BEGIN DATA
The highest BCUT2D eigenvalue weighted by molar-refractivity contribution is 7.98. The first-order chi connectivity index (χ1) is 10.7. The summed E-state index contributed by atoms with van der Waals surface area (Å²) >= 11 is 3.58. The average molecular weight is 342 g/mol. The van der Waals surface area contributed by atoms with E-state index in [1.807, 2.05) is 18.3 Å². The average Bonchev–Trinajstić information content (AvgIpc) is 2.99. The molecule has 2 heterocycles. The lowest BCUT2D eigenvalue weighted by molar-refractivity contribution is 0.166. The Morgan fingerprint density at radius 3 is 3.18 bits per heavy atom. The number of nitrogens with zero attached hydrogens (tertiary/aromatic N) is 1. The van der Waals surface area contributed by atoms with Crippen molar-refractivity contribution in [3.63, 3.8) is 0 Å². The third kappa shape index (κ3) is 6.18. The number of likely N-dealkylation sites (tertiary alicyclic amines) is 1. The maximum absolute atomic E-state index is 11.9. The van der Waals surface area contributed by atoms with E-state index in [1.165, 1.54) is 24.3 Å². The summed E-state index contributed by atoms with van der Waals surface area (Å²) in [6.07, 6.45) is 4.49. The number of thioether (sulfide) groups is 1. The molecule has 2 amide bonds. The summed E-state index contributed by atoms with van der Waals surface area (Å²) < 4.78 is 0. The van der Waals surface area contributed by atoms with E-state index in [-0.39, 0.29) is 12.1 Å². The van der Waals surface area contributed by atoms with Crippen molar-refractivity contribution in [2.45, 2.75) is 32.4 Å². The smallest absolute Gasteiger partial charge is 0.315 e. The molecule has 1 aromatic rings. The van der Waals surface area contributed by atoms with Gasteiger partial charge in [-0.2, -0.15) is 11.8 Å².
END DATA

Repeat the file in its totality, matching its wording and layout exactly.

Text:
The highest BCUT2D eigenvalue weighted by molar-refractivity contribution is 7.98. The first-order chi connectivity index (χ1) is 10.7. The summed E-state index contributed by atoms with van der Waals surface area (Å²) >= 11 is 3.58. The average molecular weight is 342 g/mol. The van der Waals surface area contributed by atoms with E-state index in [1.807, 2.05) is 18.3 Å². The average Bonchev–Trinajstić information content (AvgIpc) is 2.99. The molecule has 2 heterocycles. The lowest BCUT2D eigenvalue weighted by molar-refractivity contribution is 0.166. The Morgan fingerprint density at radius 3 is 3.18 bits per heavy atom. The number of nitrogens with zero attached hydrogens (tertiary/aromatic N) is 1. The van der Waals surface area contributed by atoms with Crippen molar-refractivity contribution in [3.63, 3.8) is 0 Å². The third kappa shape index (κ3) is 6.18. The number of likely N-dealkylation sites (tertiary alicyclic amines) is 1. The maximum absolute atomic E-state index is 11.9. The van der Waals surface area contributed by atoms with E-state index in [1.165, 1.54) is 24.3 Å². The summed E-state index contributed by atoms with van der Waals surface area (Å²) in [6.07, 6.45) is 4.49. The number of thioether (sulfide) groups is 1. The molecule has 2 amide bonds. The summed E-state index contributed by atoms with van der Waals surface area (Å²) < 4.78 is 0. The van der Waals surface area contributed by atoms with E-state index in [-0.39, 0.29) is 12.1 Å². The van der Waals surface area contributed by atoms with Crippen molar-refractivity contribution in [2.45, 2.75) is 32.4 Å². The smallest absolute Gasteiger partial charge is 0.315 e. The molecule has 1 aromatic rings. The van der Waals surface area contributed by atoms with Gasteiger partial charge in [-0.2, -0.15) is 11.8 Å².